Judges issue a ruling on South Africa's failure to arrest Sudanese President Omar al-Bashir during a three-day visit in June 2015. during a session of the International Criminal Court in The Hague

Cape Town - Amnesty International said on Thursday a ruling by the International Criminal Court (ICC) pre-trial chamber that South Africa failed in its duty to the ICC to arrest Omar al-Bashir confirmed that the Sudanese president did not have immunity from arrest.

"Today’s finding confirms what everyone, including South African authorities, knew all along. Al-Bashir does not have immunity from arrest and all states parties to the Rome Statute must arrest him the minute he steps onto their territory and hand him over to the ICC," said Netsanet Belay, Amnesty International's African director for research and advocacy.

"It is shocking that other states parties such as Jordan are also failing in their obligations to arrest Al-Bashir and this decision makes it clear that they do so in flagrant violation of international law."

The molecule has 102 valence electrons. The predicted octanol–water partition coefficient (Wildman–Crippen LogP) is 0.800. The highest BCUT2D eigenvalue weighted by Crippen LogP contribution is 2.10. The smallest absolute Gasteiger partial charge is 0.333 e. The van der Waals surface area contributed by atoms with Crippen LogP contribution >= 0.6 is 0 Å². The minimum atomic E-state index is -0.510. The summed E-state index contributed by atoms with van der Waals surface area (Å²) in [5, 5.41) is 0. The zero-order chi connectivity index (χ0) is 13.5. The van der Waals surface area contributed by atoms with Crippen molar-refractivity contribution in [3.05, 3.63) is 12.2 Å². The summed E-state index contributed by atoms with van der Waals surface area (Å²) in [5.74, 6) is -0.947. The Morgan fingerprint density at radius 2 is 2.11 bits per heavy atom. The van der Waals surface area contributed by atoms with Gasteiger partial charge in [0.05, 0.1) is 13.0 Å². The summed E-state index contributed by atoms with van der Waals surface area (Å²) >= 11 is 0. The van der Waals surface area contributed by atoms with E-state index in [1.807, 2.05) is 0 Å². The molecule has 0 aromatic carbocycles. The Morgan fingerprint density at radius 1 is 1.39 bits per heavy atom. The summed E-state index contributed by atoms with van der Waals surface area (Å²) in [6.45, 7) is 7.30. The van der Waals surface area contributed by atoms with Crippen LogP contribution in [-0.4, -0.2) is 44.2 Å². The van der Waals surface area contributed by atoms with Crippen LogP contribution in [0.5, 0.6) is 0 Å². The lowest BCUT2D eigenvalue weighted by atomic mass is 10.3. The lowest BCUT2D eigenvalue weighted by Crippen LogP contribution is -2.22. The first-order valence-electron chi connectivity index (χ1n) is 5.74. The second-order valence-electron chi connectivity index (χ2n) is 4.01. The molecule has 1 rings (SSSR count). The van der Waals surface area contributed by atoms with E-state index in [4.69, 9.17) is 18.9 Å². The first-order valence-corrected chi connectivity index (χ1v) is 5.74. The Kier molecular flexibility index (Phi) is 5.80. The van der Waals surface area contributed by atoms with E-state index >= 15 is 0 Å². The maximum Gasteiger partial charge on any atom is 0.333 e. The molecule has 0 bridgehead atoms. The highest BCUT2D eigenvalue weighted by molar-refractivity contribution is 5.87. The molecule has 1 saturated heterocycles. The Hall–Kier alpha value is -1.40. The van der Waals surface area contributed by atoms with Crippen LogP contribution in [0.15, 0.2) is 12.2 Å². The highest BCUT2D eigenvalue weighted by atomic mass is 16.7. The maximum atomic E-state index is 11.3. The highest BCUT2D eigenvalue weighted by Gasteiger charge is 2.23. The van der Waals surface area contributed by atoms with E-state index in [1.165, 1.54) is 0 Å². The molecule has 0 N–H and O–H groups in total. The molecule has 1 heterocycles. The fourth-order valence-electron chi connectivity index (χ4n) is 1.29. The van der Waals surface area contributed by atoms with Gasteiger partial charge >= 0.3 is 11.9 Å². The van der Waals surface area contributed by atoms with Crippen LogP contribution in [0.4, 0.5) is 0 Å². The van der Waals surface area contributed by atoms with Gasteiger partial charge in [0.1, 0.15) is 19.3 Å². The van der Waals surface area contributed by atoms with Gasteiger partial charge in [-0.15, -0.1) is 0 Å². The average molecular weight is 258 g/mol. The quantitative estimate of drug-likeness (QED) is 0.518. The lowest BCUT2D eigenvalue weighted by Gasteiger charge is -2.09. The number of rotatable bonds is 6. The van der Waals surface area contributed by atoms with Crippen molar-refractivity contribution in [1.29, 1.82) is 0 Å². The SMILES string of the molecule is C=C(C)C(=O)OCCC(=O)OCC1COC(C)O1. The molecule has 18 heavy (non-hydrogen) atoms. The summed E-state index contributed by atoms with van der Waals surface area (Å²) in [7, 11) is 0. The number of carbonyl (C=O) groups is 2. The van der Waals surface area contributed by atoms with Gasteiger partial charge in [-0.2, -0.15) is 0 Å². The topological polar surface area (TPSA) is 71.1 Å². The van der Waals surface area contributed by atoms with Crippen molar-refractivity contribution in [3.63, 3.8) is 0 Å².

Bashir travelled to South Africa to attend an African Union Summit in 2015, and despite a high court ruling compelling the South African government to arrest him and surrender him to the ICC under its obligation as a signatory to the Rome Statute, he was allowed to leave the country without arrest.

South Africa has argued that it had an obligation under international customary law regarding diplomatic immunites not to arrest a sitting head of state. The ICC rejected this argument.

Bashir most recently travelled to Jordan, with that country also refusing to arrest him. 

Belay said Thursday's ICC ruling set an important precedent.

"South Africa breached its international and domestic legal obligations when it failed to arrest Al-Bashir. No state should follow this example. There must be no impunity for crimes under international law," he said.

"By failing to execute the ICC’s warrant against Al-Bashir, South African authorities took away a major opportunity from victims to achieve justice. What's most important now is such shameful failure is never repeated. South Africa must now put its weight behind international justice which faces increasing global challenges."